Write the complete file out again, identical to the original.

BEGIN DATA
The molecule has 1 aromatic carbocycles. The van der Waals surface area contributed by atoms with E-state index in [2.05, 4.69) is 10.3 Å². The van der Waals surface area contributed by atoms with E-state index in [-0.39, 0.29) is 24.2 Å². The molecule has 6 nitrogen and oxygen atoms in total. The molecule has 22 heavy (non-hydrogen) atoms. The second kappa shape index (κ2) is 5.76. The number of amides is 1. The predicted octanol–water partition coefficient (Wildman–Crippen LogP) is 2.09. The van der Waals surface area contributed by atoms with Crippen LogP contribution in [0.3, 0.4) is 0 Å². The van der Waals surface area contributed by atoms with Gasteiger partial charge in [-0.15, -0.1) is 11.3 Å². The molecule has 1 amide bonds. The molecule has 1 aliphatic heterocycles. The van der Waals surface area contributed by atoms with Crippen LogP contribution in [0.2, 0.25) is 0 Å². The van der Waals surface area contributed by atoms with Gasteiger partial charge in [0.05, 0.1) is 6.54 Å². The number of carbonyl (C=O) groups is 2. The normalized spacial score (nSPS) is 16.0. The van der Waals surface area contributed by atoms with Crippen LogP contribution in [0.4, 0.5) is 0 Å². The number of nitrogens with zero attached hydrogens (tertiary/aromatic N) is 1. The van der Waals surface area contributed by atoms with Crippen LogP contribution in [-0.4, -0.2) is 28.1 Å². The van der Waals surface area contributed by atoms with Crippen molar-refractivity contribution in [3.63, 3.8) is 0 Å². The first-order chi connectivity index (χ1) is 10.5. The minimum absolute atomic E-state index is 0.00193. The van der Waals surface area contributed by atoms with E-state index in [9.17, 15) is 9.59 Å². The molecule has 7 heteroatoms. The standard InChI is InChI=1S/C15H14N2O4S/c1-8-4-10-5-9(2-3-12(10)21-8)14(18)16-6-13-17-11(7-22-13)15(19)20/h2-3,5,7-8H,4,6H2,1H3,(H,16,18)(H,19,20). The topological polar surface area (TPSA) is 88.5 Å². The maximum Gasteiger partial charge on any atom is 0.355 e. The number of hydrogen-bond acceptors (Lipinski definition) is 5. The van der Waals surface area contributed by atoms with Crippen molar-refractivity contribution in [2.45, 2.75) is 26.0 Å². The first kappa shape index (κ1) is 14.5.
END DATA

The molecule has 1 aromatic carbocycles. The van der Waals surface area contributed by atoms with E-state index in [2.05, 4.69) is 10.3 Å². The van der Waals surface area contributed by atoms with E-state index in [-0.39, 0.29) is 24.2 Å². The molecule has 6 nitrogen and oxygen atoms in total. The molecule has 22 heavy (non-hydrogen) atoms. The second kappa shape index (κ2) is 5.76. The number of amides is 1. The predicted octanol–water partition coefficient (Wildman–Crippen LogP) is 2.09. The van der Waals surface area contributed by atoms with Crippen LogP contribution in [0.3, 0.4) is 0 Å². The van der Waals surface area contributed by atoms with Gasteiger partial charge in [-0.15, -0.1) is 11.3 Å². The molecule has 1 amide bonds. The molecule has 1 aliphatic heterocycles. The van der Waals surface area contributed by atoms with Crippen LogP contribution in [0.2, 0.25) is 0 Å². The van der Waals surface area contributed by atoms with Gasteiger partial charge in [0.05, 0.1) is 6.54 Å². The number of carbonyl (C=O) groups is 2. The normalized spacial score (nSPS) is 16.0. The van der Waals surface area contributed by atoms with Crippen LogP contribution in [0.4, 0.5) is 0 Å². The number of nitrogens with zero attached hydrogens (tertiary/aromatic N) is 1. The van der Waals surface area contributed by atoms with Crippen LogP contribution in [-0.4, -0.2) is 28.1 Å². The van der Waals surface area contributed by atoms with Crippen molar-refractivity contribution in [3.63, 3.8) is 0 Å². The first-order chi connectivity index (χ1) is 10.5. The minimum absolute atomic E-state index is 0.00193. The van der Waals surface area contributed by atoms with E-state index in [9.17, 15) is 9.59 Å². The molecule has 7 heteroatoms. The standard InChI is InChI=1S/C15H14N2O4S/c1-8-4-10-5-9(2-3-12(10)21-8)14(18)16-6-13-17-11(7-22-13)15(19)20/h2-3,5,7-8H,4,6H2,1H3,(H,16,18)(H,19,20). The topological polar surface area (TPSA) is 88.5 Å². The maximum Gasteiger partial charge on any atom is 0.355 e. The number of hydrogen-bond acceptors (Lipinski definition) is 5. The van der Waals surface area contributed by atoms with Crippen molar-refractivity contribution in [2.45, 2.75) is 26.0 Å². The first kappa shape index (κ1) is 14.5.